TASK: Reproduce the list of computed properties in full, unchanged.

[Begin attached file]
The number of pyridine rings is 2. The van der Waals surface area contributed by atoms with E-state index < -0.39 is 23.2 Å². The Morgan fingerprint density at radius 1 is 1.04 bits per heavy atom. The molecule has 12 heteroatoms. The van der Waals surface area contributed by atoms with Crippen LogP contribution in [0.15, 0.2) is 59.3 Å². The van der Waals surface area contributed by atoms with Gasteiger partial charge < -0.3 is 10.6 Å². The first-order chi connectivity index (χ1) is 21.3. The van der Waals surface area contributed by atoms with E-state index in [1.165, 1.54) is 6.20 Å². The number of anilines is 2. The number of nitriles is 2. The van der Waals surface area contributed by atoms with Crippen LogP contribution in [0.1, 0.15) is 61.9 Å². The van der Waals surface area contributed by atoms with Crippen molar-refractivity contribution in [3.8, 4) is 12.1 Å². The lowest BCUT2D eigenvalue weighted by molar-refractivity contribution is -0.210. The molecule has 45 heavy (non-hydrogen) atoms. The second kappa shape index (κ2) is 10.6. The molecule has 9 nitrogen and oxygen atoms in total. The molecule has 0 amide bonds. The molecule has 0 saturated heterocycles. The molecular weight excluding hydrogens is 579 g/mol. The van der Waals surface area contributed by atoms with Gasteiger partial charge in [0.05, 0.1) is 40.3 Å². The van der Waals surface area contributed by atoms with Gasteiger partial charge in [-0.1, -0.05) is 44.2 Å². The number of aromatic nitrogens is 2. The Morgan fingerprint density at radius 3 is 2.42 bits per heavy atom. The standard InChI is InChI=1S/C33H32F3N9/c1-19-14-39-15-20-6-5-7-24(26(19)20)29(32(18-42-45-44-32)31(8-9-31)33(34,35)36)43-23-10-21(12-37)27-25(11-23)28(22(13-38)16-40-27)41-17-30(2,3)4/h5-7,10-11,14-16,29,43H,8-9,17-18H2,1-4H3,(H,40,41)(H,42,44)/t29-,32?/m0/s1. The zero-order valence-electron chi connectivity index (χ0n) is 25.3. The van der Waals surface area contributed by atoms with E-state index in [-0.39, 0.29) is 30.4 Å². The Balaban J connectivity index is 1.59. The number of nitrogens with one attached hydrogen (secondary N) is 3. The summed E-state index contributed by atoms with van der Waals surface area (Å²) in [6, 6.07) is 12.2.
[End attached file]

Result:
The number of pyridine rings is 2. The van der Waals surface area contributed by atoms with E-state index < -0.39 is 23.2 Å². The Morgan fingerprint density at radius 1 is 1.04 bits per heavy atom. The molecule has 12 heteroatoms. The van der Waals surface area contributed by atoms with Crippen LogP contribution in [0.15, 0.2) is 59.3 Å². The van der Waals surface area contributed by atoms with Gasteiger partial charge < -0.3 is 10.6 Å². The first-order chi connectivity index (χ1) is 21.3. The van der Waals surface area contributed by atoms with E-state index in [1.165, 1.54) is 6.20 Å². The number of anilines is 2. The number of nitriles is 2. The van der Waals surface area contributed by atoms with Crippen LogP contribution in [0.1, 0.15) is 61.9 Å². The van der Waals surface area contributed by atoms with Crippen molar-refractivity contribution in [3.8, 4) is 12.1 Å². The lowest BCUT2D eigenvalue weighted by molar-refractivity contribution is -0.210. The molecule has 45 heavy (non-hydrogen) atoms. The second kappa shape index (κ2) is 10.6. The molecule has 9 nitrogen and oxygen atoms in total. The molecule has 0 amide bonds. The molecule has 0 saturated heterocycles. The molecular weight excluding hydrogens is 579 g/mol. The van der Waals surface area contributed by atoms with Gasteiger partial charge in [0.05, 0.1) is 40.3 Å². The van der Waals surface area contributed by atoms with Gasteiger partial charge in [-0.1, -0.05) is 44.2 Å². The number of aromatic nitrogens is 2. The Morgan fingerprint density at radius 3 is 2.42 bits per heavy atom. The standard InChI is InChI=1S/C33H32F3N9/c1-19-14-39-15-20-6-5-7-24(26(19)20)29(32(18-42-45-44-32)31(8-9-31)33(34,35)36)43-23-10-21(12-37)27-25(11-23)28(22(13-38)16-40-27)41-17-30(2,3)4/h5-7,10-11,14-16,29,43H,8-9,17-18H2,1-4H3,(H,40,41)(H,42,44)/t29-,32?/m0/s1. The zero-order valence-electron chi connectivity index (χ0n) is 25.3. The van der Waals surface area contributed by atoms with E-state index in [-0.39, 0.29) is 30.4 Å². The Balaban J connectivity index is 1.59. The number of nitrogens with one attached hydrogen (secondary N) is 3. The summed E-state index contributed by atoms with van der Waals surface area (Å²) in [6, 6.07) is 12.2.